To cover this gap, the topics of the International Workshop on Privacy Engineering (IWPE'15) focus on all the aspects surrounding privacy engineering, ranging from its theoretical foundations, engineering approaches, and support infrastructures, to its practical application in projects of different scale. Specifically, we are seeking the following kinds of papers: (1) technical solution papers that illustrate a novel formalism, method or other research finding with preliminary evaluation; (2) experience and practice papers that describe a case study, challenge or lessons learned from in a specific domain; (3) early evaluations of tools and other infrastructure that support engineering tasks in privacy requirements, design, implementation, testing, etc.; (4) interdisciplinary studies or critical reviews of existing privacy engineering concepts, methods and frameworks; or (5) vision papers that take a clear position informed by evidence based on a thorough literature review.

IWPE’15 welcomes papers that focus on novel solutions on the recent developments in the general area of privacy engineering. Topics of interests include, but are not limited to:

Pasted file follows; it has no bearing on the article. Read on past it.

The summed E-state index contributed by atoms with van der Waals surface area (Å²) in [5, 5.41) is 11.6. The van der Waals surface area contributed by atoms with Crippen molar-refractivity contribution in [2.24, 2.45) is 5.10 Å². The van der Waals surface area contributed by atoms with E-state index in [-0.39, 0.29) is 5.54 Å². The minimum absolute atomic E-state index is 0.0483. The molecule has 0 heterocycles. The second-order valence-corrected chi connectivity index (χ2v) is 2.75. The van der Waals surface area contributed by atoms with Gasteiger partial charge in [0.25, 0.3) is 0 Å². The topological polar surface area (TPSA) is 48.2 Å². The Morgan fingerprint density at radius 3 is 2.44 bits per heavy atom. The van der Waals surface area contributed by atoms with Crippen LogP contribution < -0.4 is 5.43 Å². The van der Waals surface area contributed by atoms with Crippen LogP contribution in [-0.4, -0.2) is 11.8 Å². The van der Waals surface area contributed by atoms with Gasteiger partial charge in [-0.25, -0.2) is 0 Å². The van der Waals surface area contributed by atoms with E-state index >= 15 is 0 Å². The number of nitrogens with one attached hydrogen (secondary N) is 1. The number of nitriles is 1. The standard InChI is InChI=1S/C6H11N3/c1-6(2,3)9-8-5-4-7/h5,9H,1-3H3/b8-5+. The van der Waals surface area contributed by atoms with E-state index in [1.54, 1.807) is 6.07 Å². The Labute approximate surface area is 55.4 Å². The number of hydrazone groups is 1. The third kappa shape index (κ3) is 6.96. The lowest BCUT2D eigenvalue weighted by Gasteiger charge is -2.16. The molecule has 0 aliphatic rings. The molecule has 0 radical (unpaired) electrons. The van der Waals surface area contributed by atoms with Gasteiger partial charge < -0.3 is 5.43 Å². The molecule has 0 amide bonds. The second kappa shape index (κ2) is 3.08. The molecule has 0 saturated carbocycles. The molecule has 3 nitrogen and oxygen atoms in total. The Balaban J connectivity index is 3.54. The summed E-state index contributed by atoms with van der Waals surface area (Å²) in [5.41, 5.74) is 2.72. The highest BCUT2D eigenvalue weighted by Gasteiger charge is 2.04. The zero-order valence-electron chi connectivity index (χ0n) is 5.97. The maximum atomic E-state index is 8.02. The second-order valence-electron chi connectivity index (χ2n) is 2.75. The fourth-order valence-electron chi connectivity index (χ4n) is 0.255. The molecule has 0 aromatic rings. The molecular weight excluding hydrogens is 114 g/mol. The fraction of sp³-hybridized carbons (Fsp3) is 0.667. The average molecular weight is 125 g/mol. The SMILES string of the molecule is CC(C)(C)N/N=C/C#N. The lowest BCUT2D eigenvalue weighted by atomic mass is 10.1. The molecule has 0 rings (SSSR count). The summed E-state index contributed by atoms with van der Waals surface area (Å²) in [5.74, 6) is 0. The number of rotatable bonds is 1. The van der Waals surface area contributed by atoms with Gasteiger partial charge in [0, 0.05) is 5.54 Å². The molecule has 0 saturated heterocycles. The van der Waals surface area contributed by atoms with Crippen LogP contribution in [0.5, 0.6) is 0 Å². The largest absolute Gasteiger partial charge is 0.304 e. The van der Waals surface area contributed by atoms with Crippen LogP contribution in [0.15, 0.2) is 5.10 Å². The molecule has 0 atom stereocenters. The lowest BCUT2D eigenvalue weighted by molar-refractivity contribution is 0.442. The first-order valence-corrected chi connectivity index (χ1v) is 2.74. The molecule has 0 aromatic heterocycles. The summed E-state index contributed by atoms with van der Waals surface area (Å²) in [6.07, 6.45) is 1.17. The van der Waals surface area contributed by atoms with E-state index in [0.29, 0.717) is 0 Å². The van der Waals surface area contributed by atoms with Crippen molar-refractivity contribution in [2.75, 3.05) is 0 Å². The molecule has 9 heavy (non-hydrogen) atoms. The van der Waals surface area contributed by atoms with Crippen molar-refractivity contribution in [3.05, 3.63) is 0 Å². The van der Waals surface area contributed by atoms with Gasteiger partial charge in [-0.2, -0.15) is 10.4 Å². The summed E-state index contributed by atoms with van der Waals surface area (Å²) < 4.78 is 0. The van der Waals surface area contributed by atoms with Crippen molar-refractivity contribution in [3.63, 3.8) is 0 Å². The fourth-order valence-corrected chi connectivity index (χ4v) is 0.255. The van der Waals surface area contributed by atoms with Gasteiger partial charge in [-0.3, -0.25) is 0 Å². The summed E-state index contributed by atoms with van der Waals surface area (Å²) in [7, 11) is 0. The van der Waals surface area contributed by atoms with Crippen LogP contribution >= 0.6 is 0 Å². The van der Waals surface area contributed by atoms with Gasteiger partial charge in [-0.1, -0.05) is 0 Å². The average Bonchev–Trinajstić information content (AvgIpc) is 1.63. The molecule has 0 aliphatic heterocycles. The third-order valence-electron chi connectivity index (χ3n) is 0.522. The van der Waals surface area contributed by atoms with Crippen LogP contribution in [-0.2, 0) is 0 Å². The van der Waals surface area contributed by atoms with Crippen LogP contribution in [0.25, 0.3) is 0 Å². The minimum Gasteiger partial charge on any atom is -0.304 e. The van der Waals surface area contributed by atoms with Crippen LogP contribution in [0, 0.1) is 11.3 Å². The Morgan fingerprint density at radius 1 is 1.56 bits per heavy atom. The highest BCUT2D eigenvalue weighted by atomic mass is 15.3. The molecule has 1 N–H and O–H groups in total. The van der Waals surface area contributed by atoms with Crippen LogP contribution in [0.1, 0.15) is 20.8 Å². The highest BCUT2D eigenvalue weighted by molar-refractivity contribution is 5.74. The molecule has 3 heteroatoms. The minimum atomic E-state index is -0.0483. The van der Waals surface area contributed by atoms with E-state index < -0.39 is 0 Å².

• Integration of law and policy compliance into the development process
  • Privacy impact assessment
  • Privacy risk management models
  • Privacy breach recovery Methods
  • Technical standards, heuristics and best practices for privacy engineering
  • Privacy engineering in technical standards
  • Privacy requirements elicitation and analysis methods
  • User privacy and data protection requirements
  • Management of privacy requirements with other system requirements
  • Privacy requirements operationalization
  • Privacy engineering strategies and design patterns
  • Privacy architectures
  • Privacy engineering and databases
  • Privacy engineering in the context of interaction design and usability
  • Privacy testing and evaluation methods